As a Society we have covered the histories of Wallsuches & the Loco Works quite extensively over the years, so we decided to focus on the stories of other businesses that have come and gone and left their mark on the town. It is difficult to imagine today that Horwich was predominantly an agricultural area until relatively recently with dozens of farms stretching from the slopes of Rivington to the Middlebrook valley all supplying meat and dairy products to a rapidly-growing population in the late C19th/early C20th. Many of these farms, like Ormston's and Hodgkinson Fold have origins going back to Elizabethan times whilst Sefton Fold Farm (demolished to make way for the Middlebrook development) was once a moated settlement dating from the C13th. And it was these humble abodes that gave birth to the early cotton spinning, weaving & bleaching activities particulary in the Wilderswood area in the C17th & C18th. Crowther Fold and Gorton Fold are credited as being the earliest of the area's water-powered textile 'mills' and these in turn gave way to bigger steam-driven mills at Wilderswood & Foxholes and then to the better known textile mills in Horwich itself: Albert Mill, Lee Mill, Telford Mill, Bee Hive Mill and the last to close in 2007, Victoria Mill.
Because of the plentiful water supply from the moorland streams, bleaching was always a popular local activity originally carried out to supplement the meagre farm incomes, but eventually the Ridgways, Longworths & Jolley & Jackson's turned it into a major industry in the town which lasted until the 1960s. And up on the moors, it was the discovery of coal & clay deposits that produced a thriving brick, pipe and sanitary ware industry run by companies like Andrew Peak, Mason's, Crankshaw's, & Pickup's alongside a substantial quarrying business that still continues today. Even on Red Moss, which is today a site of special scientific interest, companies laboured until quite recently to cut peat and dig coal.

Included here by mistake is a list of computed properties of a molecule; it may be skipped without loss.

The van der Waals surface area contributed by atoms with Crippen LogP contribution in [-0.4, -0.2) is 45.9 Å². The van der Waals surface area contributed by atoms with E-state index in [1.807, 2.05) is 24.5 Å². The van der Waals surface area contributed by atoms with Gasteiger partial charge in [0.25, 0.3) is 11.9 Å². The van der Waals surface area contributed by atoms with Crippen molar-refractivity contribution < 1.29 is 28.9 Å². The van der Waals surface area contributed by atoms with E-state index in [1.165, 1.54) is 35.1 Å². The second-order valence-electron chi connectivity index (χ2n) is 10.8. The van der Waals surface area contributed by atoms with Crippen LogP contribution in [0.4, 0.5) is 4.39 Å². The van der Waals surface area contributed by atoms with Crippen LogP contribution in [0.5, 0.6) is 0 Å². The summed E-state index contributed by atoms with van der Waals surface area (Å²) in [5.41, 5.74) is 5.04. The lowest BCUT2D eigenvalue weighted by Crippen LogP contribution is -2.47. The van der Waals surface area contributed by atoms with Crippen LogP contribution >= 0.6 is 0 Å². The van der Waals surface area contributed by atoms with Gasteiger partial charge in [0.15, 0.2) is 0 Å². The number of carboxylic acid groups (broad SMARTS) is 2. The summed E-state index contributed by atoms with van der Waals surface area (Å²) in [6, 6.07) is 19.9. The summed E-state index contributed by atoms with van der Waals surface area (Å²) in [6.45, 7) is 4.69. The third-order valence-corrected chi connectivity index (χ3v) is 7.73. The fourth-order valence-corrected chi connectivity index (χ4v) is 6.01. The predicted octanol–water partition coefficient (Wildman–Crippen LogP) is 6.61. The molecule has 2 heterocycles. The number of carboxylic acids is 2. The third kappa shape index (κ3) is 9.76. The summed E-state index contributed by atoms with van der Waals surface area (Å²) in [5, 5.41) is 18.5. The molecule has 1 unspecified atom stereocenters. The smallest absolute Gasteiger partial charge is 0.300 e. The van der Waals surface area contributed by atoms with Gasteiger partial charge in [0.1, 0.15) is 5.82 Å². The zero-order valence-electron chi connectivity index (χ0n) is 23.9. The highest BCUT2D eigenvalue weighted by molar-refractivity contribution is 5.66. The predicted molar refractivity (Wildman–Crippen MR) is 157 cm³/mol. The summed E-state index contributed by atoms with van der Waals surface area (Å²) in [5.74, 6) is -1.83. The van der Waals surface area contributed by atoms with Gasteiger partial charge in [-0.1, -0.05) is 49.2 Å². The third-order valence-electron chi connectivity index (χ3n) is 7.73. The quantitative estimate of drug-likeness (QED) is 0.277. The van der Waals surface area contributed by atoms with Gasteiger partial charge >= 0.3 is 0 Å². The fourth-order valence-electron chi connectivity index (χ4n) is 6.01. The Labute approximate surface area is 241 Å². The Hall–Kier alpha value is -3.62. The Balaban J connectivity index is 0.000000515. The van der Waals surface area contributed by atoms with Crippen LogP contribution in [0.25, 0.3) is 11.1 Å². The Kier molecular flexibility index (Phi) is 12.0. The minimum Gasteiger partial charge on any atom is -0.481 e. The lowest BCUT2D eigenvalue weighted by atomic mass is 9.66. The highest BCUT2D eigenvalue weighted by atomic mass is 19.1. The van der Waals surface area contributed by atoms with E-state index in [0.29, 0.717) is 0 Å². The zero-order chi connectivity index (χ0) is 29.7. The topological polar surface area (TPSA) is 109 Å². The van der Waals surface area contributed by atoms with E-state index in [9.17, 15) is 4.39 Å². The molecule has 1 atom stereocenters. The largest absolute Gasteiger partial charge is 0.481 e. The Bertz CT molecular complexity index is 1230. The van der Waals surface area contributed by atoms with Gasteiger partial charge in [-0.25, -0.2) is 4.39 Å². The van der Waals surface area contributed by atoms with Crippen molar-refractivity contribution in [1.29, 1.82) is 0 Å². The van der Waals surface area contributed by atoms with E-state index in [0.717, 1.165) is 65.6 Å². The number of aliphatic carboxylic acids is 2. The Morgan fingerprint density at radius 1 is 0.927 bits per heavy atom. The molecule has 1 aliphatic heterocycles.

The arrival of the Railway Works gave a massive boost to the local economy and hundreds of small shops and businesses sprang up almost overnight - but they were so very different to the ones we see on Lee Lane, Winter Hey Lane and Chorley Old & Chorley New Road today. Did you know that there used to be 17 butchers in Horwich and now there is only one (Greeley's) and most of them slaughtered their animals on the premises! In addition there were several smithies, wheelwrights, clog, boot & shoe makers and a whole variety of grocery, confectionary, clothing and fancy goods shops - the biggest of which was the mighty Horwich Industrial Co-operative Society Ltd. Today, it is difficult to imagine how powerful and all-embracing the Co-op was with its large multi-functional premises on Lee Lane and over a dozen branches around the town. Until its sharp decline in 1960s-70s, the Co-op was able to offer every facility 'from cradle to grave'.
Horwich Town Centre still retains much of the identity created when the Loco Works arrived over 130 years ago and we are all pleased to see so many shops, offices, restaurant & cafes continuing to operate in the town despite difficult modern trading conditions. All the town's present day businesses are standing on some remarkable shoulders when it comes to Horwich's rich & varied commercial past and long may they continue to uphold that tradition.
If you'd like to know more about any lost businesses in Horwich or share some of the stories of businesses where you worked, please come along to our Open Day/Exhibition at Horwich Heritage Centre on Sat. 7th June (10am - 1pm). Admission is free and the exhibition will continue for a month.
Horwich Co-op Central Premises, Lee Lane c.1930
Ferretti's ice cream cart in 1930s
Workers at Victoria Mill c.1960
Rose's Pork Butchers, Winter Hey Lane
Inside Cooke & Nuttall's Paper Mill
Wildersmoor miners 1960s
Don't miss our first open day of the year on Saturday 11th March 10am - 1pm.
We will be celebrating a very special occasion: 10 years since we opened Horwich Heritage Centre. Admission is free, everyone welcome!